Peter Green, reviewing THE MELBOURNE MONOLOGUES on the ‘Arts Weekly’ program, Radio 3MBS-FM, on 12th Nov. spoke enthusiastically both about Melbourne Writers’ Theatre and the show, which ran from 8th – 13th November at La Mama Courthouse: ‘Tuesday night at the Carlton Courthouse: THE MELBOURNE MONOLOGUES, from the Melbourne Writers’ Theatre, 6 works from 5 writers, directed by Elizabeth Walley

MWT, younger than La Mama – 34 against 49 years established – was founded in 1982, a year after the demise of the APG at the vacated Pram Factory. It was founded by Melbourne writers including Jack Hibberd, Alex Miller plus Dinny A’Hearn.

It secured the Carlton Courthouse as a home before losing it to La Mama in 1991.

The MWT was a moveable theatrical feast; performing a season of new Australian – actually, Melbourne – work upstairs at the Athenaeum, Nine Little Australians; a season at the original Melbourne Museum; and Lost Victoria on the neglected Herring Island; not forgetting working in the derelict YMCA building, behind the Hamer Hall.

I must declare an interest. I was a member in the 80s and directed several productions and reading, including one in the Athenaeum season.

Enough with the nostalgia already! THE MELBOURNE MONOLOGUES, playing till Sunday 13th, is a 6-pack from 5 different writers – 4 females, 1 male. ‘The Letter’ by Mazz Ryan; ‘The Visit’ and ‘Humpster Dumpster’ by Bruce Shearer; ‘Tokyo Love Hotel’ by Christine Croyden; ‘The Man in the Moon’ by Louise Baxter; ‘How Does Your Garden Grow?’ by Alison Knight.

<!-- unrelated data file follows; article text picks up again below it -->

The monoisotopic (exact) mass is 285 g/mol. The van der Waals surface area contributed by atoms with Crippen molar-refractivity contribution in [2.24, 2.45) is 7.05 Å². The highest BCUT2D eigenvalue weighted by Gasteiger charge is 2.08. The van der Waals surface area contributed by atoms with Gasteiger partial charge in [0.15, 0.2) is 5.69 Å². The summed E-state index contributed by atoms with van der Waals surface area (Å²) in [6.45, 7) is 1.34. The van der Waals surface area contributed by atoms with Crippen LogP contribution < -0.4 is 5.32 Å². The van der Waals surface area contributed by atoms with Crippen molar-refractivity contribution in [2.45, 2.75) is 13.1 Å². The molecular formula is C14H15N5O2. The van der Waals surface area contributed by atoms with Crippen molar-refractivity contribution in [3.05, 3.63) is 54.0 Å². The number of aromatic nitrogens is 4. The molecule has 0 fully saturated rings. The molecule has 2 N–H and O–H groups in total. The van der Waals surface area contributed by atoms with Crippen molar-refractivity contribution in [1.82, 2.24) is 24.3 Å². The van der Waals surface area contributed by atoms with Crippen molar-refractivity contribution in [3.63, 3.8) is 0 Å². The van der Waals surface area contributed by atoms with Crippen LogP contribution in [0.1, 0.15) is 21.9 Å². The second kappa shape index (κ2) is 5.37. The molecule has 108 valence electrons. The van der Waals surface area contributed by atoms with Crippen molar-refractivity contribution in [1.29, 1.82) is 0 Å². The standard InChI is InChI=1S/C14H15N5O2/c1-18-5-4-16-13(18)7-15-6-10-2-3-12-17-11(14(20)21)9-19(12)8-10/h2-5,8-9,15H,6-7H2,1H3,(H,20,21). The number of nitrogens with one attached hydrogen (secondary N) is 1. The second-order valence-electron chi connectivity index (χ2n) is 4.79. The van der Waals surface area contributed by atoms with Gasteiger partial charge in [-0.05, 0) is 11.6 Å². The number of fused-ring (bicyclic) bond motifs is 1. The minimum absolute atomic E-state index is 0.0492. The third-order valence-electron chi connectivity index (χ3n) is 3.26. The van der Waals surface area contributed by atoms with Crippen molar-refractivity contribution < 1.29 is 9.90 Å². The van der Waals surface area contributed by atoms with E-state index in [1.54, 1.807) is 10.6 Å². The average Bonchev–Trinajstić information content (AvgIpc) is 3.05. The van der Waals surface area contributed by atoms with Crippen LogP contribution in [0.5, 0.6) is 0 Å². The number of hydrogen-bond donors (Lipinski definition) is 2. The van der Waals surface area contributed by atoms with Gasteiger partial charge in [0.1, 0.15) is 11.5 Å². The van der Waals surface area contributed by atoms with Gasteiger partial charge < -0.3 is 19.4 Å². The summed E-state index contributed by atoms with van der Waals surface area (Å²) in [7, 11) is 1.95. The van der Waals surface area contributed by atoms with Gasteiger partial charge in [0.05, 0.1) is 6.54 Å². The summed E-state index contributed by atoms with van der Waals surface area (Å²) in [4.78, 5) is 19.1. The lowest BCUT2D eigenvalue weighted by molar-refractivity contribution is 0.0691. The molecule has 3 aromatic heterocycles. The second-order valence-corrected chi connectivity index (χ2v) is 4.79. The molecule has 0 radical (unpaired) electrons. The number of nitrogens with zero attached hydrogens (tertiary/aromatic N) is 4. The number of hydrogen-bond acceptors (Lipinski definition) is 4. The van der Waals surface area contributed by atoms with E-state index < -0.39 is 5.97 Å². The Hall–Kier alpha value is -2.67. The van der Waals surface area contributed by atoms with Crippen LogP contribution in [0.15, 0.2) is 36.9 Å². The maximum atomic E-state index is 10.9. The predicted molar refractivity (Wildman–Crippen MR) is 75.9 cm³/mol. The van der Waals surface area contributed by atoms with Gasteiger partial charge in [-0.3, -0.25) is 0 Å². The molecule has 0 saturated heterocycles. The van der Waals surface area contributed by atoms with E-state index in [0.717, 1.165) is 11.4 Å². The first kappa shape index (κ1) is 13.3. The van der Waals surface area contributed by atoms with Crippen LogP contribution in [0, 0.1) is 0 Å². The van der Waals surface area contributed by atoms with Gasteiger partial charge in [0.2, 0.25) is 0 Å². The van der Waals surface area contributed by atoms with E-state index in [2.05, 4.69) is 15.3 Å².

Strong and clever writing from Christine Croyden for ‘Tokyo Love Hote’l, and great performance from Grace Pyone, the actor. Evidence of good research – the voice of her character authentic, or so it seemed to me, and the dramatic development sure! – it was a performance, not a recitation. Stephanie King, in Alison Knight’s ‘How Does Your Garden Grow?’ – a foolish wife infatuated with the mysterious neighbour with mountains of blood and bone; and an equally good performance from Sean Paisley-Collins in Louise Baxter’s ‘The Man in the Moon’.

Where the writing was good, so were the performances. Whether it was inspiration from the actors, clever casting or strong direction, I couldn’t be sure.’

Peter Green, ‘Arts Weekly’, 3MBS – FM, 12/11/16.

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